C.P. Snow would weep

In today’s New York Times, William Grimes wrote an art review on ‘Marks of Genius,’ Works From the Bodleian, at the Morgan.

Most of the review was fun to read, but one sentence I found completely horrifying.

Speaking of Euclid’s “Elements” and Newton’s “Principia Mathematica”, and thinking back on his own failure to learn geometry and calculus, he remarked that these “immortal works, beautifully printed and bound, are, in the end, math books.”

I am sorry that Mr. Grimes had a bad experience in high school, but personal experiences of adolescent trauma have no place in a discussion of works of unsurpassed intellectual beauty and genius.

After all, if you were once beaten up in tenth grade by some angry Hassids, does that mean you should dismiss the work of Arthur Miller, because the great playwright was “in the end, a Jew”?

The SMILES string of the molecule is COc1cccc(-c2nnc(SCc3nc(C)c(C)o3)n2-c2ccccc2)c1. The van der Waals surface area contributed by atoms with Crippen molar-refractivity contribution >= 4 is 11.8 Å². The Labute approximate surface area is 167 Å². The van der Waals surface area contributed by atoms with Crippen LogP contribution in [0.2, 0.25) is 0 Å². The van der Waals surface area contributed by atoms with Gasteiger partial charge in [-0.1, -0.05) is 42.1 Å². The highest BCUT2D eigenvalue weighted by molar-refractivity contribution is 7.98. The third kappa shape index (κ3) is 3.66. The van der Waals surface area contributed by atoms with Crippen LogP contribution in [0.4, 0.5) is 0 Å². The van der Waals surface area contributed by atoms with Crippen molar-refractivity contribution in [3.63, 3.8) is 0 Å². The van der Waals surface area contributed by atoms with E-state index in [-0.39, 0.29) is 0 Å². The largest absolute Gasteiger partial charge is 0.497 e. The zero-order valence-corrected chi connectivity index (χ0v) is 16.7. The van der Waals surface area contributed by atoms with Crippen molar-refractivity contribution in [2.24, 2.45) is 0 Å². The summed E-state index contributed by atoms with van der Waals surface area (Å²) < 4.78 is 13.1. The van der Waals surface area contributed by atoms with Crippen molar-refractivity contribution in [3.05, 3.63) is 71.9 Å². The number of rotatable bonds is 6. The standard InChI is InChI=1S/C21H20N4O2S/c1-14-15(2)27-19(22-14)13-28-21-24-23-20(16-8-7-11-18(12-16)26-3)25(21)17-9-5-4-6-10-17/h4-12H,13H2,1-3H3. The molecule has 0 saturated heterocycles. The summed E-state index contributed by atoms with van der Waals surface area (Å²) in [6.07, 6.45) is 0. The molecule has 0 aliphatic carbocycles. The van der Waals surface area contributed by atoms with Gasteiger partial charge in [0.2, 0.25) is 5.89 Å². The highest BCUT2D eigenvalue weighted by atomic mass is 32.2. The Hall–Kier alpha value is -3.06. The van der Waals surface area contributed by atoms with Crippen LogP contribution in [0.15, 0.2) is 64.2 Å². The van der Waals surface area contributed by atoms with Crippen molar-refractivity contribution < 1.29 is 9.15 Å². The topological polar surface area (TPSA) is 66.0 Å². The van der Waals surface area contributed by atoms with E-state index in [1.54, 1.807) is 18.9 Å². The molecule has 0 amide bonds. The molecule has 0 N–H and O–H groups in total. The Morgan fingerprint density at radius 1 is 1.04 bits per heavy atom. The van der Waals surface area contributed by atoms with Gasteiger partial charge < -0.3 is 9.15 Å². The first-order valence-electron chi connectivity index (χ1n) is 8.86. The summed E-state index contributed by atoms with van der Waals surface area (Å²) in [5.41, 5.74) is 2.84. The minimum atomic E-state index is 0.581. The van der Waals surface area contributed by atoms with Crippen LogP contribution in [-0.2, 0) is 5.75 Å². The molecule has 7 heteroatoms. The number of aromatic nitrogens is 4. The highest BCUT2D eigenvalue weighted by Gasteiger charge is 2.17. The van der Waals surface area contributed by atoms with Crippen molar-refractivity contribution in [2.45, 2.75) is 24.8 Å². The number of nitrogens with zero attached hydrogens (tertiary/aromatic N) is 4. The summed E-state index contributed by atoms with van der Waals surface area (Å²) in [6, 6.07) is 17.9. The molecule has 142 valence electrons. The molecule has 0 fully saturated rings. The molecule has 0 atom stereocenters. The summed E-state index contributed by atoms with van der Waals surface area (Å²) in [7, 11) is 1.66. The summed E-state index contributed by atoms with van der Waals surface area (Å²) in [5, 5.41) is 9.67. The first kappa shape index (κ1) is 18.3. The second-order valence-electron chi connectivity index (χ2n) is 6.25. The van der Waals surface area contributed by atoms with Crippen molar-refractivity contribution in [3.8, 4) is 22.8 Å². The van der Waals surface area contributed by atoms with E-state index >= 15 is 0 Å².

One Response to “C.P. Snow would weep”

  1. J. Peterson says:

    The manuscripts room at the British Museum was one of the highlights for me. There’s something amazing about the scraps of notebook paper Beatles John and Paul wrote their lyrics on, or the original hand-lettered & illustrated “Alice in Wonderland”.

Leave a Reply